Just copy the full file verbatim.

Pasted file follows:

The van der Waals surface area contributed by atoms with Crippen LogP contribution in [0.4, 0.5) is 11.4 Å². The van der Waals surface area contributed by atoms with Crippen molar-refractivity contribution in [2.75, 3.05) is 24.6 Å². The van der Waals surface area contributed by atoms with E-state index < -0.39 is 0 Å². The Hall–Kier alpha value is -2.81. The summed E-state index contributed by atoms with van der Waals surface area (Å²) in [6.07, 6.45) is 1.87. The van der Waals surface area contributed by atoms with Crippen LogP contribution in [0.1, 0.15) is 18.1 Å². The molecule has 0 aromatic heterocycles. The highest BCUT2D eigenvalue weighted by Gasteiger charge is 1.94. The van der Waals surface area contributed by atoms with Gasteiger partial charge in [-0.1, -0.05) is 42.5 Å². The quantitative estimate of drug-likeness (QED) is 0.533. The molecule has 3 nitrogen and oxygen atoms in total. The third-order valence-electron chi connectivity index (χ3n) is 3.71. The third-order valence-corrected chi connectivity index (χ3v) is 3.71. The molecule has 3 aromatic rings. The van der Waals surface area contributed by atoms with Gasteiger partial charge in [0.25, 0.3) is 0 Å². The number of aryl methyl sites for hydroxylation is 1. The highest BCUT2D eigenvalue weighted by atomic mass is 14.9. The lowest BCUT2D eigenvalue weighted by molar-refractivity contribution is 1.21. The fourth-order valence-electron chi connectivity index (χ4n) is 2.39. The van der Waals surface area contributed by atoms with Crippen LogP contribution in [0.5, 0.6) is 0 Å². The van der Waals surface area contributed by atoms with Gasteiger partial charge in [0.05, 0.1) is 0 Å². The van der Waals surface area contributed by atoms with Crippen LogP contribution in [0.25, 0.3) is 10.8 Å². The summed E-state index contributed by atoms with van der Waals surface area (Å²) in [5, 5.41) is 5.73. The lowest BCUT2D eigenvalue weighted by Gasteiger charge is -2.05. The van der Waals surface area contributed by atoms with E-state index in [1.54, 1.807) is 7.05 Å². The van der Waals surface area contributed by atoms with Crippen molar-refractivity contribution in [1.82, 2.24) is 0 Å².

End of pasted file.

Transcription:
The van der Waals surface area contributed by atoms with Crippen LogP contribution in [0.4, 0.5) is 11.4 Å². The van der Waals surface area contributed by atoms with Crippen molar-refractivity contribution in [2.75, 3.05) is 24.6 Å². The van der Waals surface area contributed by atoms with E-state index < -0.39 is 0 Å². The Hall–Kier alpha value is -2.81. The summed E-state index contributed by atoms with van der Waals surface area (Å²) in [6.07, 6.45) is 1.87. The van der Waals surface area contributed by atoms with Crippen LogP contribution in [0.1, 0.15) is 18.1 Å². The molecule has 0 aromatic heterocycles. The highest BCUT2D eigenvalue weighted by Gasteiger charge is 1.94. The van der Waals surface area contributed by atoms with Gasteiger partial charge in [-0.1, -0.05) is 42.5 Å². The quantitative estimate of drug-likeness (QED) is 0.533. The molecule has 3 nitrogen and oxygen atoms in total. The third-order valence-electron chi connectivity index (χ3n) is 3.71. The third-order valence-corrected chi connectivity index (χ3v) is 3.71. The molecule has 3 aromatic rings. The van der Waals surface area contributed by atoms with Gasteiger partial charge in [0.25, 0.3) is 0 Å². The number of aryl methyl sites for hydroxylation is 1. The highest BCUT2D eigenvalue weighted by atomic mass is 14.9. The lowest BCUT2D eigenvalue weighted by molar-refractivity contribution is 1.21. The fourth-order valence-electron chi connectivity index (χ4n) is 2.39. The van der Waals surface area contributed by atoms with Crippen LogP contribution in [0.5, 0.6) is 0 Å². The van der Waals surface area contributed by atoms with Gasteiger partial charge in [0.05, 0.1) is 0 Å². The van der Waals surface area contributed by atoms with Crippen LogP contribution in [0.25, 0.3) is 10.8 Å². The summed E-state index contributed by atoms with van der Waals surface area (Å²) in [5, 5.41) is 5.73. The lowest BCUT2D eigenvalue weighted by Gasteiger charge is -2.05. The van der Waals surface area contributed by atoms with E-state index in [1.54, 1.807) is 7.05 Å². The van der Waals surface area contributed by atoms with Crippen molar-refractivity contribution in [1.82, 2.24) is 0 Å².